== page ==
A second test suggested is for vitamin C (ascorbic acid) in the plasma. Vitamin C is an important factor in several types of headaches, especially the allergic type. Vitamin C has been shown to stabilize the membranes of mast cells (which prevents the release of histamine and other chemical mediators described above).

The third test is for urinary pyrroles. Pyrroles are the basic building blocks of the pigment heme. People who excrete high levels of pyrroles in their urine are usually under some type of physiological or psychological stress. These people may also have a genetic difference where the high excretion of pyrroles in the urine also will cause a higher than average excretion of vitamin B6 and zinc. This may result in a stress-related headache.5

A fourth test suggested is to check for adverse food reactions using the cytotoxic food sensitive test. This test has been described previously.6,7 If there is a positive reaction with food or food additive antigens when tested against the patient’s white blood cells, it suggests that the food antigen(s) may be a factor in headaches. This test was the key in learning that rice was the food triggering headaches in one of the authors (JAJ) and chocolate was the food triggering severe headaches in another author (HDR). It is very unusual that the tests listed above fail to identify the cause of a patient’s headache. An example of the Center’s approach is shown in the the following case history.

Case History

A 49-year old woman came to The Center complaining of increasingly frequent migraine headaches, along with tension headaches, arrhythmia, chronic sinus problems and back pain. Her headaches started five years ago and had progressed from two to three per month to two or three per week. She also experienced nausea and vomiting along with the headaches. They became worse when she lay down, therefore, she had to sit until the migraine passed. Her medications when seen at The Center were Imitrex,TM an expensive migraine medication and LortabTM for pain.

After an extensive history and physical (including a one hour interview with the physician), a testing protocol as described above was performed on this patient. The cytotoxic food sensitivity test identified several foods that could provoke her headaches. Also, her blood histamine level was elevated. Other significant laboratory findings were a positive H. pylori antibody test, low zinc and chromium levels, low vitamin C and low vitamin B2 levels. One interesting finding was the presence of “Page bodies” on dark-field examination of her blood. This is a special test developed and performed at The Center and will be the subject of a future Case from The Center.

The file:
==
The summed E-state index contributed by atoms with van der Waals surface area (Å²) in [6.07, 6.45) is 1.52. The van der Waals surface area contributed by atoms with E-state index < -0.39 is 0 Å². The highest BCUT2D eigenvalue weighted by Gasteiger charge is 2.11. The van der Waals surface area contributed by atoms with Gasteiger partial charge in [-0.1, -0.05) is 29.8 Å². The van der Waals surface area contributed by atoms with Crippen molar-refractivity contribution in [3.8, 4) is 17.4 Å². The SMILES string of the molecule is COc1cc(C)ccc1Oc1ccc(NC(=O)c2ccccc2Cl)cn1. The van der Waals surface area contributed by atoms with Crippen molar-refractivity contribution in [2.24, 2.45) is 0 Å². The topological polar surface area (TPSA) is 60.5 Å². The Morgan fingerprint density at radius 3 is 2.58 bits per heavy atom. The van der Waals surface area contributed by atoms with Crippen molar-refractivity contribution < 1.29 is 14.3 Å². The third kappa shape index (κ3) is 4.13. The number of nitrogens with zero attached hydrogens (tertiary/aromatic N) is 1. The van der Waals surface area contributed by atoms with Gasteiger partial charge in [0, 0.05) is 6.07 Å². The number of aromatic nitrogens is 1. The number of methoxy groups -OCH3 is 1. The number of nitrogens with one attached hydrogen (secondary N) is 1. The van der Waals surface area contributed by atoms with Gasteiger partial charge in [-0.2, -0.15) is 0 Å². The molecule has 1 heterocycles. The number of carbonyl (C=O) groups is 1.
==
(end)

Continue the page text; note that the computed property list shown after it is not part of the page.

A treatment by intravenous calcium and oral biotin was given to remove the Page bodies. She was treated for her other symptoms, given a treatment plan to follow and asked to return in six months.

At the followup visit, she reported that she had no migraine since following the plan she and Dr. Riordan had worked out. She stated she was especially careful not to eat any foods that appeared on her sensitivity list from the cytotoxic test. She continues to improve and to be seen at The Center.


  1. Health Hunter Newsletter, editor, Richard Lewis, 1999; 12,9:1-3.

  2. Griffith CJ: Cluster headache: Breaking the cycle of the most painful headache. Physician Assistant, 1999; 22,8:24-45.

  3. Pfeiffer CC: Blood histamine, basophil counts and trace elements in the schizophrenias. Rev

Can Biol, 1972b;31:73.

    1. Schwartz JC: Histamine as a neurotransmitter

    2. in the brain. Life Sciences, 1975;17: 503-515.
    1. Jackson JA, Riordan HD, et al: Histamine levels in health and disease. J Orthomol Med, 1999;

    2. 13.4: 236-240.
  1. Jackson JA, Riordan HD, et al: Joint and muscle pain, various arthritic conditions and food sensitivities. J Orthomol Med, 1999;13,3:168-172.

  2. Jackson JA, Riordan HD, Neathery S: Comparison of the cytotoxic food sensitivity test to the enzyme RAST/EAST test. Amer Clin Lab, 1991; 3:20-21.